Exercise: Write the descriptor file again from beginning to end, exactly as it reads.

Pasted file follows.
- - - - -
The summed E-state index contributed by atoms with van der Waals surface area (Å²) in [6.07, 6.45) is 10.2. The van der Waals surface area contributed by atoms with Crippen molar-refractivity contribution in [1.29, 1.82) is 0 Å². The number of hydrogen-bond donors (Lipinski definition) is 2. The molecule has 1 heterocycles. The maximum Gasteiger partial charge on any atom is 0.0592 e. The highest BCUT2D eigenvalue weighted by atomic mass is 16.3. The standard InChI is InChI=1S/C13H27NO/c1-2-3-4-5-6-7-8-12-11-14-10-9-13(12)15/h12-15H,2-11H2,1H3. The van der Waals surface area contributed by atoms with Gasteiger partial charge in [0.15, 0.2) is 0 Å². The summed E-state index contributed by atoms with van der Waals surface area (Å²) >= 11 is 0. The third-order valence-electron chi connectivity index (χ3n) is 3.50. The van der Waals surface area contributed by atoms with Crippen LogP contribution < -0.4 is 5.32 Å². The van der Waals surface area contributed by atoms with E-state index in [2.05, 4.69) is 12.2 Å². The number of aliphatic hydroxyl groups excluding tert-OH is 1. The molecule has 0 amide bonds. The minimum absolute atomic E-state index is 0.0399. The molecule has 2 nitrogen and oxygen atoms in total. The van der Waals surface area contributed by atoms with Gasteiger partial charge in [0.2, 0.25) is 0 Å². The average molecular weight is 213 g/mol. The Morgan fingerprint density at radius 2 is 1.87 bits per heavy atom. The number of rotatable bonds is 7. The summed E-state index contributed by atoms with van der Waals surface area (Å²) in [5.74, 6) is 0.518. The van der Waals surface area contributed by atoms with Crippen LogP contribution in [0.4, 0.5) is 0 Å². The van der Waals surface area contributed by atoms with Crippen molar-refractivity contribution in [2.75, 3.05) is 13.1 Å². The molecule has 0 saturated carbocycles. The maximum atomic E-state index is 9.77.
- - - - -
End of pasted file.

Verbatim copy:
The summed E-state index contributed by atoms with van der Waals surface area (Å²) in [6.07, 6.45) is 10.2. The van der Waals surface area contributed by atoms with Crippen molar-refractivity contribution in [1.29, 1.82) is 0 Å². The number of hydrogen-bond donors (Lipinski definition) is 2. The molecule has 1 heterocycles. The maximum Gasteiger partial charge on any atom is 0.0592 e. The highest BCUT2D eigenvalue weighted by atomic mass is 16.3. The standard InChI is InChI=1S/C13H27NO/c1-2-3-4-5-6-7-8-12-11-14-10-9-13(12)15/h12-15H,2-11H2,1H3. The van der Waals surface area contributed by atoms with Gasteiger partial charge in [0.15, 0.2) is 0 Å². The summed E-state index contributed by atoms with van der Waals surface area (Å²) >= 11 is 0. The third-order valence-electron chi connectivity index (χ3n) is 3.50. The van der Waals surface area contributed by atoms with Crippen LogP contribution < -0.4 is 5.32 Å². The van der Waals surface area contributed by atoms with E-state index in [2.05, 4.69) is 12.2 Å². The number of aliphatic hydroxyl groups excluding tert-OH is 1. The molecule has 0 amide bonds. The minimum absolute atomic E-state index is 0.0399. The molecule has 2 nitrogen and oxygen atoms in total. The van der Waals surface area contributed by atoms with Gasteiger partial charge in [0.2, 0.25) is 0 Å². The average molecular weight is 213 g/mol. The Morgan fingerprint density at radius 2 is 1.87 bits per heavy atom. The number of rotatable bonds is 7. The summed E-state index contributed by atoms with van der Waals surface area (Å²) in [5.74, 6) is 0.518. The van der Waals surface area contributed by atoms with Crippen LogP contribution in [0.4, 0.5) is 0 Å². The van der Waals surface area contributed by atoms with Crippen molar-refractivity contribution in [2.75, 3.05) is 13.1 Å². The molecule has 0 saturated carbocycles. The maximum atomic E-state index is 9.77.